New Mutation in the COL4A5 Gene of X-linked Alport Syndrome Found, Case Study Reports
A new mutation in the COL4A5 gene — the gene involved in X-linked Alport syndrome — was found in a Japanese mother and daughter who had hematuria (blood in the urine), but no other kidney problems or the often observed hearing and vision symptoms, a case report shows.
Based on these findings, the researchers suggest that Alport syndrome should be considered in patients with hematuria, regardless of family history of the disease, or hearing or vision problems.
The case report, “A family case of X-linked Alport syndrome patients with a novel variant in COL4A5,” was published in the journal Clinical and Experimental Nephrology Case Reports.
Alport syndrome is caused by defects in a major structural protein called type 4 collagen, which acts like a barrier between tissue compartments and is essential for the normal functioning of the kidney, inner ear, and eye.
All Alport patients will have symptoms of kidney problems, often in the form of hematuria and proteinuria (proteins in the urine). Hearing loss is also often the first symptom in these patients, and some of them develop vision problems.
About 80 percent of patients with Alport syndrome have the X-linked form of the disease, meaning they inherited it from a mutation in the COL4A5 gene located on the X chromosome — one of the two sex chromosomes — of one of their parents. To date, more than 900 COL4A5 mutations have been reported.
Due to the existence of only one X chromosome in men, X-linked Alport syndrome is more severe in men than in women, who have two X chromosomes.
Researchers at Tokyo Medical University have now identified a new COL4A5 mutation in two Japanese women: a mother and a daughter.
The 16-year-old daughter was 3 years old when she was referred to the hospital due to microscopic hematuria (blood in the urine that is only visible under a microscope), without proteinuria, kidney dysfunction, hearing loss, or eye abnormalities.
When she was 13, the doctors conducted a kidney biopsy due to a suspicion of IgA nephropathy (Berger’s disease), a leading cause of kidney failure. The biopsy showed it was not IgA nephropathy, but Alport syndrome was not considered at that time.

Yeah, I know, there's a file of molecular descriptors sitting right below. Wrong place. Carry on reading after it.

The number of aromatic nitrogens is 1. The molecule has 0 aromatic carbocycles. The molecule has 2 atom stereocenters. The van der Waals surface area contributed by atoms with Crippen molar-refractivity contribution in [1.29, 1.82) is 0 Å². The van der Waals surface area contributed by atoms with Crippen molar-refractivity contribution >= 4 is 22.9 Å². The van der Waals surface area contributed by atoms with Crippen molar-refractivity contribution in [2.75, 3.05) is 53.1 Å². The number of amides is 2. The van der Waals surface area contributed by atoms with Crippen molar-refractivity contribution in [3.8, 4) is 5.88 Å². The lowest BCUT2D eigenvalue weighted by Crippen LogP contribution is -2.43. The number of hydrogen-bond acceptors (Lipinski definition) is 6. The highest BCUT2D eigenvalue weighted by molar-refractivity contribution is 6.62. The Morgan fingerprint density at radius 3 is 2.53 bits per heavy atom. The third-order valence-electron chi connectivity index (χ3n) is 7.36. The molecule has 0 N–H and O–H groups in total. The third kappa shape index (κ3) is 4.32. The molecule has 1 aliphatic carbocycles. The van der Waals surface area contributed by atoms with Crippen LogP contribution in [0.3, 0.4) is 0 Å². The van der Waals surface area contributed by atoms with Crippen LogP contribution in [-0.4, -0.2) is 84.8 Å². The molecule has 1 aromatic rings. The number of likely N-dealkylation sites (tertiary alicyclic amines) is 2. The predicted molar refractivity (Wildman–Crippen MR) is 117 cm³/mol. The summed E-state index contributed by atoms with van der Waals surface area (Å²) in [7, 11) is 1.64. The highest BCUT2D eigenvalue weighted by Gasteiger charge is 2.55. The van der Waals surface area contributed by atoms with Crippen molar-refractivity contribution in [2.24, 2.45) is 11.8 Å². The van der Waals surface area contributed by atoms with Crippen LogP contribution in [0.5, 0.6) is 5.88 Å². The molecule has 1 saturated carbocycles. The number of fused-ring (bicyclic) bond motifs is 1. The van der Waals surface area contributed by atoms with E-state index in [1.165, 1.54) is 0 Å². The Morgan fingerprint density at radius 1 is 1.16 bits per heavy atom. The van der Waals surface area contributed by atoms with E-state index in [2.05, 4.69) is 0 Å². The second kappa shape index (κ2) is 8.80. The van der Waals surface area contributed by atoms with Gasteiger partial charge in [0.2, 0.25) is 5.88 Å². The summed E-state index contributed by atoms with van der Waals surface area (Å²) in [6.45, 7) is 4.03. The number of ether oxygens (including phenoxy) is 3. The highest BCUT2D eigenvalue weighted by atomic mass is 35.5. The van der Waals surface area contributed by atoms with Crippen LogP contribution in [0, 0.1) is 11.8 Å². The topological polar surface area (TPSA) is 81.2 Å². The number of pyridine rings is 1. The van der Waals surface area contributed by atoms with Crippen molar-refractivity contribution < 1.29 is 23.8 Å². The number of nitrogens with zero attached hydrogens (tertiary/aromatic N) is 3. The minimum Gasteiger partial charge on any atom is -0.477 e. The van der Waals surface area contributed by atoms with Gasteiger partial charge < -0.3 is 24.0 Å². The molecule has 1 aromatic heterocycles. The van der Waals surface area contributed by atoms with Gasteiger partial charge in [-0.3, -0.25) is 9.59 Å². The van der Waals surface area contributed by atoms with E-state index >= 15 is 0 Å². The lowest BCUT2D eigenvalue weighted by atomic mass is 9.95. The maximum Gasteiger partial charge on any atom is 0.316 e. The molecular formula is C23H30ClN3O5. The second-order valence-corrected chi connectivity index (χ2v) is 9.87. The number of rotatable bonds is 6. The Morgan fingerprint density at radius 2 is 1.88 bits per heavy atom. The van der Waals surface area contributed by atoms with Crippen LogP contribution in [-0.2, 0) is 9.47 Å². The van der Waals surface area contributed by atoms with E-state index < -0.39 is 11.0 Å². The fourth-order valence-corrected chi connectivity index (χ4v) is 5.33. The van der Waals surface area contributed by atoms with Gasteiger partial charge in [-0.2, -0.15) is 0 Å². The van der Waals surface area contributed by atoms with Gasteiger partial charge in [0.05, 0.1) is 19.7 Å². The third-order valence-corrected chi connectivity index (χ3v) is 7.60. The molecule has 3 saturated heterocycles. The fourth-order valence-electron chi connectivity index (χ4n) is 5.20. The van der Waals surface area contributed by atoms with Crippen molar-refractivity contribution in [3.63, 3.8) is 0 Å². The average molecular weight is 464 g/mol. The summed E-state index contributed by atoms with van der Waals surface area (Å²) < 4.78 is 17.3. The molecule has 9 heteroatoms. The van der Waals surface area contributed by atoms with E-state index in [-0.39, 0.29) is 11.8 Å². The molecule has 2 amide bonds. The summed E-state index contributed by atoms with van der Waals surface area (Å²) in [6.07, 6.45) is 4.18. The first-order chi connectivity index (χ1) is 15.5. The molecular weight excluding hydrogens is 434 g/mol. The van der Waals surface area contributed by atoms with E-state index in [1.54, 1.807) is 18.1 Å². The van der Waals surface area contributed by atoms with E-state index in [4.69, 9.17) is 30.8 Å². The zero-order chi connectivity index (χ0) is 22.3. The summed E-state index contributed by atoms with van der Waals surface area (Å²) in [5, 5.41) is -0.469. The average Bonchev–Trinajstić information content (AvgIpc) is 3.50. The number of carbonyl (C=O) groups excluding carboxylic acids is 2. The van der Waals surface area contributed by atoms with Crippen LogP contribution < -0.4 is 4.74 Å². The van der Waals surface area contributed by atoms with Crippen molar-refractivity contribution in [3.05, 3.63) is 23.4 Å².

Alport syndrome was only suspected three years later, when her mother, at 40 years old, was found to have asymptomatic hematuria, proteinuria, and other features of kidney dysfunction. She had also no clinically detectable hearing loss or vision problems.
At that point, doctors re-analyzed the preserved tissue of the daughter’s previous kidney biopsy for the presence of changes in type 4 collagen and found features consistent with Alport syndrome.
A genetic analysis of the DNA of the daughter, mother, and father showed that the mother and daughter had a specific mutation in the COL4A5 gene (c.C3769T: p.Q1257X), which resulted in a shorter unfinished protein and an abnormal structure of type 4 collagen.
The researchers noted that while microscopic hematuria was detected when the girl was 3 years old, a diagnosis of X-linked Alport syndrome was only made 13 years later, suggesting that this condition should be considered “in all patients with hematuria despite absent/present of family history, hearing loss, and ocular abnormality.”
They believe that if the kidney biopsy was evaluated adequately, a diagnosis of Alport syndrome could have been suggested earlier, and that data obtained with electron microscopy — a technique that enables researchers to acquire images of a tissue sample at a greater resolution than with a light microscope — is very important for its diagnosis.